• 19. Tip  7:  Stay  Hydrated,  Keep  Moving   ©  2010  A  Pa)ent’s  Perspec)ve   19  
  • 20. Tip  7:  Stay  Hydrated,  Keep  Moving   I  asked  Johnny  what  )ps  he  would  have  for  someone  undergoing   chemo  and  radia)on.     His  response,  "Don't  get  cancer.  It   Johnny  became  extremely  dehydrated   The  day  before  you  start  a  round  of   throws  a  wrinkle  into  everything.”     during  his  first  few  months  of  chemo.     chemotherapy  get  plenty  of  sleep,   If  you’ve  ever  been  dehydrated,  you   drink  plenty  of  water,  add  MiraLAX  to   Stay  hydrated   know  how  painful  it  is.  So,  again,  if  you   smoothies  to  help  with  cons)pa)on.   start  to  feel  achy,  get  your  fluid  levels   But  seriously,  his  No.  1  )p  is  to  stay   checked.  And  consider  adding  an   hydrated.  If  you  start  to  feel  achy,  get   electrolyte  replacement  to  your  water,   your  fluid  levels  checked.  If  your  levels   like  Nuun  from  REI.     are  low,  get  an  IV.     Keep  moving     Prominent  side  effects  of  radia)on  and   chemo  include  nausea  and   To  keep  cons)pa)on  at  bay,  keep   cons)pa)on.  It  takes  a  while  to  figure   moving,  everyday.  Walk  around  the   our  how  your  body  will  respond  chemo   neighborhood,  around  the  house,   and  radia)on.  But  be  aware  that  it’s   whatever  you  can  do.   not  uncommon  to  become   dehydrated.  Because  you’re  nauseous,   you’re  less  inclined  to  eat,  let  alone   drink  fluids.     ©  2010  A  Pa)ent’s  Perspec)ve   20  
  • 21. Tip  8:  Understand  Insurance  Coverage   ©  2010  A  Pa)ent’s  Perspec)ve   21  
  • 22. Tip  8:  Understand  Insurance  Coverage   Before  you  begin  treatments,  it’s  a  good  idea  to  learn  what  your   insurance  will  cover.     Contact  your  insurance  broker  and  ask   Most  manufacturers  have  a   If  you  are  uncomfortable  approaching   for  a  descrip)on  of  your  drug  benefits.     compassionate  care  program  that  can   the  manufacturer,  ask  someone  else  to   help  you  get  their  medica)ons  at  a   pick  up  the  phone  on  your  behalf.       Many  plans  have  a  cap  on  outpa)ent   much-­‐reduced  rate.     drugs  and  chemotherapy  is  expensive.   If  you  your  drug  benefits  are  limited,   Call  the  drug  manufacturer  directly,  tell   don’t  panic.     them  about  your  diagnosis  and  be   explicit  about  what  you  need.   ©  2010  A  Pa)ent’s  Perspec)ve   22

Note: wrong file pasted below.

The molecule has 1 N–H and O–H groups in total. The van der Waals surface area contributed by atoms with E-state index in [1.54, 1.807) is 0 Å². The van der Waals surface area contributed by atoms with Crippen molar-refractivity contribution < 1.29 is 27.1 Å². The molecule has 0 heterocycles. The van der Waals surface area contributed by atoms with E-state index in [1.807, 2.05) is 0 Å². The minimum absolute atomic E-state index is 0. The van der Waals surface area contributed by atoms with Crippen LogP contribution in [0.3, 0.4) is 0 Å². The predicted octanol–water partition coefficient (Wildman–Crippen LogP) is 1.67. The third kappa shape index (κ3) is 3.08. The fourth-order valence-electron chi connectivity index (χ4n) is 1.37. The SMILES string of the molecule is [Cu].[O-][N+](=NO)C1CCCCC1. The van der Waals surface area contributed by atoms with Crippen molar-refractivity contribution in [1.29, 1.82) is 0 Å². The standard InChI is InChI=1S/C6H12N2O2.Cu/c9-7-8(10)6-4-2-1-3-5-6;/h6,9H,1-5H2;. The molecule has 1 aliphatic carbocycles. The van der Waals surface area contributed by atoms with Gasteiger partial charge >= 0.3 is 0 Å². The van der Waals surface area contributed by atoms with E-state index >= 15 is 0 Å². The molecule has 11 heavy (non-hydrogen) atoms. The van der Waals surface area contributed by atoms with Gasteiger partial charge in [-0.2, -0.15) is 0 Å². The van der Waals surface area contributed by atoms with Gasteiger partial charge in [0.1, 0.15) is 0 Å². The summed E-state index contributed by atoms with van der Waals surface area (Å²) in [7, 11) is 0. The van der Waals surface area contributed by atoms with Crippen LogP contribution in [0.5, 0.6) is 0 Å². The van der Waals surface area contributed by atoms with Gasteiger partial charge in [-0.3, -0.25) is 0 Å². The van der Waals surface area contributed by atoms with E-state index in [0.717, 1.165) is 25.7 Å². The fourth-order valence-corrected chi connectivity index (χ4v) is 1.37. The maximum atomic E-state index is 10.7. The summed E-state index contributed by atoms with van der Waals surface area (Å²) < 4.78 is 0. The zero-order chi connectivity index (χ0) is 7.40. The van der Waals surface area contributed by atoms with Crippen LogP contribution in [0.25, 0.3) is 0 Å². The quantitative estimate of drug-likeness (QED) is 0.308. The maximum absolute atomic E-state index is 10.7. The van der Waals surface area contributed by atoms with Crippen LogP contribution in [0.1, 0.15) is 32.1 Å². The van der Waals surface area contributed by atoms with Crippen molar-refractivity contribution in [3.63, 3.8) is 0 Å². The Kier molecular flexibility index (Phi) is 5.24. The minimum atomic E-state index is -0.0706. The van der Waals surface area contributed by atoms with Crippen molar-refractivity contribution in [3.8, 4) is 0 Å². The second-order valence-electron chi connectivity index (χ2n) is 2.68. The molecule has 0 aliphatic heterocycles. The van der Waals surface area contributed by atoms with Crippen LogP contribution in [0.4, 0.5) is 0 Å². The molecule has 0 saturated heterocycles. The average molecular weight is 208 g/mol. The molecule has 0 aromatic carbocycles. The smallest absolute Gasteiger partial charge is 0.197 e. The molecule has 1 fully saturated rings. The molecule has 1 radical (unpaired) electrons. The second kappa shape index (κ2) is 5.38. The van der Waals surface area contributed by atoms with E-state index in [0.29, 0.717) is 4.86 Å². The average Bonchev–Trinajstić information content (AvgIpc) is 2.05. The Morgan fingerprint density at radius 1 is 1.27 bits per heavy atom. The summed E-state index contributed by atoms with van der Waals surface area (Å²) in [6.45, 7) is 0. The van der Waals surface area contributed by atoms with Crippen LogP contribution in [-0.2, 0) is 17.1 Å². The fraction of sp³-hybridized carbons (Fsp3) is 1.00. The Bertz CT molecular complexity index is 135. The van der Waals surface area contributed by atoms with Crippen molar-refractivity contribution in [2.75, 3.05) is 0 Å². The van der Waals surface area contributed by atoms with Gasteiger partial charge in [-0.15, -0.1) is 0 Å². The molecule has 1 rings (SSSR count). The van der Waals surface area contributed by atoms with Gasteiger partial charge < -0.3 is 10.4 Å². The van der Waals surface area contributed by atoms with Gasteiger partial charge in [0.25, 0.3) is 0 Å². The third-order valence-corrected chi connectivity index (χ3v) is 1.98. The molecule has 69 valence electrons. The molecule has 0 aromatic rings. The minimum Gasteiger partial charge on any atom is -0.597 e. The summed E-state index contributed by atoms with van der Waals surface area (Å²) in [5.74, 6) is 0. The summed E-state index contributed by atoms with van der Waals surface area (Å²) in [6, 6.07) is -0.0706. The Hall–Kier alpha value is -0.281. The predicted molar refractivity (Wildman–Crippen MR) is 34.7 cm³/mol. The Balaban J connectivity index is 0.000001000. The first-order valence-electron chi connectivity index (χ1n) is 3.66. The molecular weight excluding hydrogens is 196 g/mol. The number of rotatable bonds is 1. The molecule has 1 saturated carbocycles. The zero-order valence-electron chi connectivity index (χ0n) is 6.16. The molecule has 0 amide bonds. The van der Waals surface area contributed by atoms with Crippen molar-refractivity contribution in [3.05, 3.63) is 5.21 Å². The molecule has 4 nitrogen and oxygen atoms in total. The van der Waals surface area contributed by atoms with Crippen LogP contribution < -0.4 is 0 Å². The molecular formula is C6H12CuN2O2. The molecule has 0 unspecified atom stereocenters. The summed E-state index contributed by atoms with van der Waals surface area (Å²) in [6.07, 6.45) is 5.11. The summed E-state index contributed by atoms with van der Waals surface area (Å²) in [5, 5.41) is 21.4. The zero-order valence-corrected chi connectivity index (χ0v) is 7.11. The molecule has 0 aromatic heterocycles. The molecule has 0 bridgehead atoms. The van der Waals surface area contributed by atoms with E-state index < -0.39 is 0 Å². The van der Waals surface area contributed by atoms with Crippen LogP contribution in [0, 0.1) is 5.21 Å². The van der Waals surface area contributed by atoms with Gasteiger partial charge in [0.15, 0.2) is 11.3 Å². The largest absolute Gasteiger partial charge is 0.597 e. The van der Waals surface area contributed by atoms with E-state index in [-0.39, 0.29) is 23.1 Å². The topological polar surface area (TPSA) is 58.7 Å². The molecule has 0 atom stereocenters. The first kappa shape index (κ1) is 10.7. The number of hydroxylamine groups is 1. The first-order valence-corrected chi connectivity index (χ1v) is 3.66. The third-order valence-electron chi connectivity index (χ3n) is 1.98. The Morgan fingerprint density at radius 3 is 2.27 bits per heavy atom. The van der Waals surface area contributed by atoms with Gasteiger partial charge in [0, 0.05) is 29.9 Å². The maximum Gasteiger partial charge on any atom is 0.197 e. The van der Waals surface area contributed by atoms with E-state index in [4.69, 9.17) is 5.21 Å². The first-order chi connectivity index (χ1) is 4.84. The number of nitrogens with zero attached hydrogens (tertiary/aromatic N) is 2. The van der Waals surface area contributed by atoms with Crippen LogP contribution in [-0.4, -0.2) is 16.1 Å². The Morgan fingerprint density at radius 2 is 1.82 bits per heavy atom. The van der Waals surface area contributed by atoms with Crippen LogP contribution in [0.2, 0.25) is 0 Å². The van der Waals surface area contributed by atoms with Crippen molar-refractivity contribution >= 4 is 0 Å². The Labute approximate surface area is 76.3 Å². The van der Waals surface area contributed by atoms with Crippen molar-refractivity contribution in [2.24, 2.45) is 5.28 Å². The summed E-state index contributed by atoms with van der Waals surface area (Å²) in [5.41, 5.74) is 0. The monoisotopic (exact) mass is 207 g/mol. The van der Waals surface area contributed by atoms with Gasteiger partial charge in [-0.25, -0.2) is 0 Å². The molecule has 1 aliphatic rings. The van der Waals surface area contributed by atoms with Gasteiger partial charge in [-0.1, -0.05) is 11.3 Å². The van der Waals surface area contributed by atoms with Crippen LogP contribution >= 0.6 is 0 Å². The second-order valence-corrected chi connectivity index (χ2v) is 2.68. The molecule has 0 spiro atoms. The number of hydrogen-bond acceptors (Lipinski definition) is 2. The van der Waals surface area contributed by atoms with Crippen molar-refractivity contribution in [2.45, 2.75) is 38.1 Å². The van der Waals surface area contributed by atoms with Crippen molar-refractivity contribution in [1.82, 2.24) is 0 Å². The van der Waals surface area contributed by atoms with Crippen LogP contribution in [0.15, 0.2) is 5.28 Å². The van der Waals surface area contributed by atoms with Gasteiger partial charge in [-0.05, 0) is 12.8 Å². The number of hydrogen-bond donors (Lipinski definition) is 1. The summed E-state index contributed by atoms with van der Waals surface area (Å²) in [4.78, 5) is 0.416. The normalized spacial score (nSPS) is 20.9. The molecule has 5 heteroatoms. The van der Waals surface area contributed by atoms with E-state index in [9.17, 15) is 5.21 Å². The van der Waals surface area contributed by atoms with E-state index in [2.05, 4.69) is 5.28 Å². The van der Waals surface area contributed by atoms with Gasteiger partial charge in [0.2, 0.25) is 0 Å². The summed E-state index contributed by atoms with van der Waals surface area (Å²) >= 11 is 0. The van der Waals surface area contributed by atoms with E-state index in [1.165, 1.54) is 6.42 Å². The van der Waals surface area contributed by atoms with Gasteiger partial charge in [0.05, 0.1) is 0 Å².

• 23. Tip  9:  Use  an  Online  Journal   ©  2010  A  Pa)ent’s  Perspec)ve   23  
  • 24. Tip  9:  Use  an  Online  Journal   Your  well-­‐inten)oned  friends  will  eventually  drive  you  crazy,  asking   you,  and  family  members,  about  your  progress.     Responding  can  be  painful,  not  to   The  level  of  detail  and  frequency  of   In  addi)on  to  the  Caring  Bridge   men)on  )me  consuming.       communica)on  is  up  to  you.   update,  our  immediate  family  receives   Some)mes  it’s  easier  to  have  a  family   more  detailed  emails  aner  every  MRI   We  found  Caring  Bridge  to  be  an   member  or  close  friend  to  post   review.     effec)ve  way  to  keep  people  up  to   updates  about  your  progress.     date.    It’s  simple  to  create  a   personalized  online  journal,  and  it’s   Ka)e  is  the  chief  Caring  Bridge  scribe.   free.     Her  updates  are  always  posi)ve  and   contain  just  he  right  level  of   informa)on  for  broad  consump)on.   ©  2010  A  Pa)ent’s  Perspec)ve   24